Coincidences are weird, aren’t they?
I’ve just finished getting my final Achievement for Dig Dug and, in between pumping my fist into the air in triumph, started drifting through the gaming-news-of-the-day.
I spot an article by fellow Aussie Luke Plunkett on Kotaku: I’m Free of my Achievement Complex. It seems that, due to a minor snafu with multiple accounts, he lost about 6,000 GS of Achievements.
Ouch. Double ouch, with a stabbing on top.
But, rather than being mad as hell (as I would have been in that position… after I dammed the river of tears, anyway), Plunkett saw it as a liberation, a chance to be rid of the Curse of unachieved Achievements. Which I can kind of appreciate: I’d trade a kidney – and probably a testicle – to have not had Astro Pop grace my Gamer Card.
Back to the coincidence – during my Space Giraffe scoring spree, I thought a quick blast of Dig Dug was a good palate-cleanser. Coincidentally enough, I’d only bought Dig Dug during another Giraffe break because (a) it was a mere 200 MS Points, and (2) I still harboured some guilt from having a dodgy copy on the C64 all those years ago. The night I bought it, a quick game or two gave a lazy 8 (of 12) Achievements – but a bit of research revealed that one of the remaining Achievements, “Dig”, was… well, a bit of a bitch, frankly. Tales of woe exist everywhere – whinges about failures to unlock were countered with helpful tips and “works for me”-isms which were subsequently followed by more whinges and threats that Microsoft had better fix this game or else.
I finally returned to Dig Dug, and was adamant that my brand spanking new Hori EX2 Arcade Stick would provide oodles of assistance (as opposed to the deservedly-maligned 360 controller D-pad). An hour or two of frustration later (much musing over whether it was better to tackle Level 1 with two Pookas, or Level 2 with two Fygars), and the Achievement was mine. The remaining collect-em-up Achievements quickly followed, and Dig Dug was complete – ticked off the To-Do List, probably never to be played again.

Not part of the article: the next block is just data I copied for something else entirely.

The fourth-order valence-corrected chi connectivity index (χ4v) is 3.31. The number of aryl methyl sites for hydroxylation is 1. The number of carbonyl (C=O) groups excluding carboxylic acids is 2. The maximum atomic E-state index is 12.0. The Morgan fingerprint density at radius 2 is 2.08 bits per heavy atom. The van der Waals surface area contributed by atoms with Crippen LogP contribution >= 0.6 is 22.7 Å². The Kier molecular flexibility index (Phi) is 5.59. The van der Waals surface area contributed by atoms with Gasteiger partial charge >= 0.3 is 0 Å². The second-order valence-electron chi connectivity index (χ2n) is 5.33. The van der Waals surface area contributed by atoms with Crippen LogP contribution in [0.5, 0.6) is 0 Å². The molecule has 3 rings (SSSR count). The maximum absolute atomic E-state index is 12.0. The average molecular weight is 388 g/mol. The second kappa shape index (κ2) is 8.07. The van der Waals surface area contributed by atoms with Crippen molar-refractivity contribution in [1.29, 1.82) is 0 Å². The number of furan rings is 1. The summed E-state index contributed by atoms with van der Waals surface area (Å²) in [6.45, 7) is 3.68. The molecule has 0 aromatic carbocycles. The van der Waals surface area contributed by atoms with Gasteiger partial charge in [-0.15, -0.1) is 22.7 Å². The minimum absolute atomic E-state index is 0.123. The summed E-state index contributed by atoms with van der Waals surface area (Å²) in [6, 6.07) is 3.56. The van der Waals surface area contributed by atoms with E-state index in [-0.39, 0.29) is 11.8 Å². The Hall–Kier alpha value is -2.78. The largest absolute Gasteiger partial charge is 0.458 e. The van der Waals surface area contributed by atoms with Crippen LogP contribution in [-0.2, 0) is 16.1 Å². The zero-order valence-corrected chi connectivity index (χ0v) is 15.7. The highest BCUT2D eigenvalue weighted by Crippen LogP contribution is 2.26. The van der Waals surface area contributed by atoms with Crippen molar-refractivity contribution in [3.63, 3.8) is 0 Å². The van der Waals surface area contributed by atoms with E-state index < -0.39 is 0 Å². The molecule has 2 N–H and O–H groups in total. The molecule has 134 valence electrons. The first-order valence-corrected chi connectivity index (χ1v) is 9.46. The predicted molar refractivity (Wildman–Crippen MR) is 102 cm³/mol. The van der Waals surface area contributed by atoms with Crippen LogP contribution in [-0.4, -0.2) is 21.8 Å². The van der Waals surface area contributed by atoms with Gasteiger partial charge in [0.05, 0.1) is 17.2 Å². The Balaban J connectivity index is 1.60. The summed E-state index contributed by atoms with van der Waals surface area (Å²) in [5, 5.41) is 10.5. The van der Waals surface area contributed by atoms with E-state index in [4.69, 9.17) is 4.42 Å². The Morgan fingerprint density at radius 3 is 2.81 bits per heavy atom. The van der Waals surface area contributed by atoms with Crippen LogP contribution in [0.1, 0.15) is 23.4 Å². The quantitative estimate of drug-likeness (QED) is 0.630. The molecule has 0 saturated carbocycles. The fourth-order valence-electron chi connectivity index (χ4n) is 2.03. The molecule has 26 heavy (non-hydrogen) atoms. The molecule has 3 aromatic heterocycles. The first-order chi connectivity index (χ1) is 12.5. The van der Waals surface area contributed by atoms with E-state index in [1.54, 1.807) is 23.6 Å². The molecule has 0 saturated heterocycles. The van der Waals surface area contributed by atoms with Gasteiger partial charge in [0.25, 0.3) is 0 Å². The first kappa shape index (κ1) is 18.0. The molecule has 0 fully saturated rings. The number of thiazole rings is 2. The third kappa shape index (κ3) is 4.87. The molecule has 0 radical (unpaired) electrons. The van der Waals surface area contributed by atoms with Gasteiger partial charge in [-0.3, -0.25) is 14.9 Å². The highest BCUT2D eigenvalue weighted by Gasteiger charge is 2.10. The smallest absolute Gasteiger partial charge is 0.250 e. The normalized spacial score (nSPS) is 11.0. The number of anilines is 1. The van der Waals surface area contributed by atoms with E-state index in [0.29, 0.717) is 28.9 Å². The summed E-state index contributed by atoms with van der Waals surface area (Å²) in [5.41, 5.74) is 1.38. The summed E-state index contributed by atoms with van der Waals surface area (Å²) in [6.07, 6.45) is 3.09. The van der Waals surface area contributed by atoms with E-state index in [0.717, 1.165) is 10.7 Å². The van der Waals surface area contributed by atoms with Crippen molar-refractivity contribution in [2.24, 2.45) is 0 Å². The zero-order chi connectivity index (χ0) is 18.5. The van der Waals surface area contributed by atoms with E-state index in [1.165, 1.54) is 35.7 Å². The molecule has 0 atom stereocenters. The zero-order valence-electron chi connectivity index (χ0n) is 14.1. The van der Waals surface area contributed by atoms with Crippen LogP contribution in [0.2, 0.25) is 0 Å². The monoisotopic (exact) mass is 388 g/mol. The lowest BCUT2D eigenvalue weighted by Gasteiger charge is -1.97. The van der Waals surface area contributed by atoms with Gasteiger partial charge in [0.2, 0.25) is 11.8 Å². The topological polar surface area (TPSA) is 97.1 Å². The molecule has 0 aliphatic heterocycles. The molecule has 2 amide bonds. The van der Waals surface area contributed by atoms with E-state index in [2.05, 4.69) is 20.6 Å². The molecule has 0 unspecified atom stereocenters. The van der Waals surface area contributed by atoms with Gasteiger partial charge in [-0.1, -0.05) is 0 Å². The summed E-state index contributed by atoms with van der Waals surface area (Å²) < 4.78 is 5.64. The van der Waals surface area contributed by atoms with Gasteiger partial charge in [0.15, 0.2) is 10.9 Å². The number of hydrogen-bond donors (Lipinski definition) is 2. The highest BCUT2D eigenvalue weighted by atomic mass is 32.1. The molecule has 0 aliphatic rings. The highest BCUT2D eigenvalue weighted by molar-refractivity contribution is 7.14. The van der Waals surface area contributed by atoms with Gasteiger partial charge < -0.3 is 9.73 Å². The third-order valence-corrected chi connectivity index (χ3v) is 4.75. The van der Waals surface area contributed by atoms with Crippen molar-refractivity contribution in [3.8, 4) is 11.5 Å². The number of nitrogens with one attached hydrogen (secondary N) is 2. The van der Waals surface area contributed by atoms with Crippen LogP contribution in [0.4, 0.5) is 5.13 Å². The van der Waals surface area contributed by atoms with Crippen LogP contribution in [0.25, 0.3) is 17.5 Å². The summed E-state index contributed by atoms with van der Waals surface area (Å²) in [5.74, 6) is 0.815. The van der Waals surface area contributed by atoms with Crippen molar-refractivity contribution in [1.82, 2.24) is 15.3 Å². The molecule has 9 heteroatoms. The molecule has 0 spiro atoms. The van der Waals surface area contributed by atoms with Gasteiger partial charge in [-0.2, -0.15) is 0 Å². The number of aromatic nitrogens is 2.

But the fact remains that I had returned to it, and the only reason why was because of those outstanding Achievements. For the O/C Gamer, it makes it very easy to define the extent of the game: get the full allotment of GS, tick the game off – it’s done. Which is, in a way, much easier to handle than something like “complete the game on every skill level, collecting every item, one-handed”. Sometimes Achievements set the bar low – Dig Dug‘s item collection is a rudimentary “completion”, at best, and EDF 2017‘s brace of tasks were just plain thoughtless. Sometimes Achievements are a bit silly – 1 point for Bullet Witch‘s Hell Mode? Nearly half of Gears of War‘s points coming from ranked online matches? People attempting to subvert ranked online games to speedify their GamerScore plumpification?
But many other cases provide lovingly selected, gameplay-extending ideas. The meta-game targets in Halo 3. Crackdown‘s grinningly loony little destructive side-quests. Even the Ridge Racer 6 No Crash Victory takes the original game and squeezes it into a new shape, yielding hours more enjoyment.
So – Achievements can be good, and they can be bad. I admit that, if a game is teetering on the edge of purchase, I’ll consider at the perceived difficulty of the Achievements before making a decision. But could I turn my back – as Plunkett did – on my gameplay? Hell no. The O/C Gamer requires proof of Achievement, for better or worse – and those lovely little icons and common nomenclature between gamers really hits the spot.
About that coincidence… bugger it, it’s in there somewhere. It made sense when I sketched this piece out :}